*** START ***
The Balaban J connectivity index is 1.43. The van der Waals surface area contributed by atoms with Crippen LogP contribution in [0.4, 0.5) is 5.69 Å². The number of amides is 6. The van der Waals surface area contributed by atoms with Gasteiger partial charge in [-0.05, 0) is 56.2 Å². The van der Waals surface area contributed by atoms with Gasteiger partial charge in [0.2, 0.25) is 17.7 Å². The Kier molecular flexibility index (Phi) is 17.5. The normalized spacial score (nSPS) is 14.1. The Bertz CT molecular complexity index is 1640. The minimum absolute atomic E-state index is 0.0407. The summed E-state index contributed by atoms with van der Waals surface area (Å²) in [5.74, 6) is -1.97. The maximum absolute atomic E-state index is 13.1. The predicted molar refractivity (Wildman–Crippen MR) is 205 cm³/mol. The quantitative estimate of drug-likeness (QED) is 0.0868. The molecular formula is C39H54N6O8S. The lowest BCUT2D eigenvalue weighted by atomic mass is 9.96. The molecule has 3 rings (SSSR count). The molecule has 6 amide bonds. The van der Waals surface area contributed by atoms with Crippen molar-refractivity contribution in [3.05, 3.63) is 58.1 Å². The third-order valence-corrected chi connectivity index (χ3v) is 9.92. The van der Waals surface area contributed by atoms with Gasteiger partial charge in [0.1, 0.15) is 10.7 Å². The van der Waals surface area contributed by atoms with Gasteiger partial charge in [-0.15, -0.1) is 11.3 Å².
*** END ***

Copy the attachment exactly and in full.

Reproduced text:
The Balaban J connectivity index is 1.43. The van der Waals surface area contributed by atoms with Crippen LogP contribution in [0.4, 0.5) is 5.69 Å². The number of amides is 6. The van der Waals surface area contributed by atoms with Gasteiger partial charge in [-0.05, 0) is 56.2 Å². The van der Waals surface area contributed by atoms with Gasteiger partial charge in [0.2, 0.25) is 17.7 Å². The Kier molecular flexibility index (Phi) is 17.5. The normalized spacial score (nSPS) is 14.1. The Bertz CT molecular complexity index is 1640. The minimum absolute atomic E-state index is 0.0407. The summed E-state index contributed by atoms with van der Waals surface area (Å²) in [5.74, 6) is -1.97. The maximum absolute atomic E-state index is 13.1. The predicted molar refractivity (Wildman–Crippen MR) is 205 cm³/mol. The quantitative estimate of drug-likeness (QED) is 0.0868. The molecular formula is C39H54N6O8S. The lowest BCUT2D eigenvalue weighted by atomic mass is 9.96. The molecule has 3 rings (SSSR count). The molecule has 6 amide bonds. The van der Waals surface area contributed by atoms with Crippen molar-refractivity contribution in [3.05, 3.63) is 58.1 Å². The third-order valence-corrected chi connectivity index (χ3v) is 9.92. The van der Waals surface area contributed by atoms with Gasteiger partial charge in [0.1, 0.15) is 10.7 Å². The van der Waals surface area contributed by atoms with Gasteiger partial charge in [-0.15, -0.1) is 11.3 Å².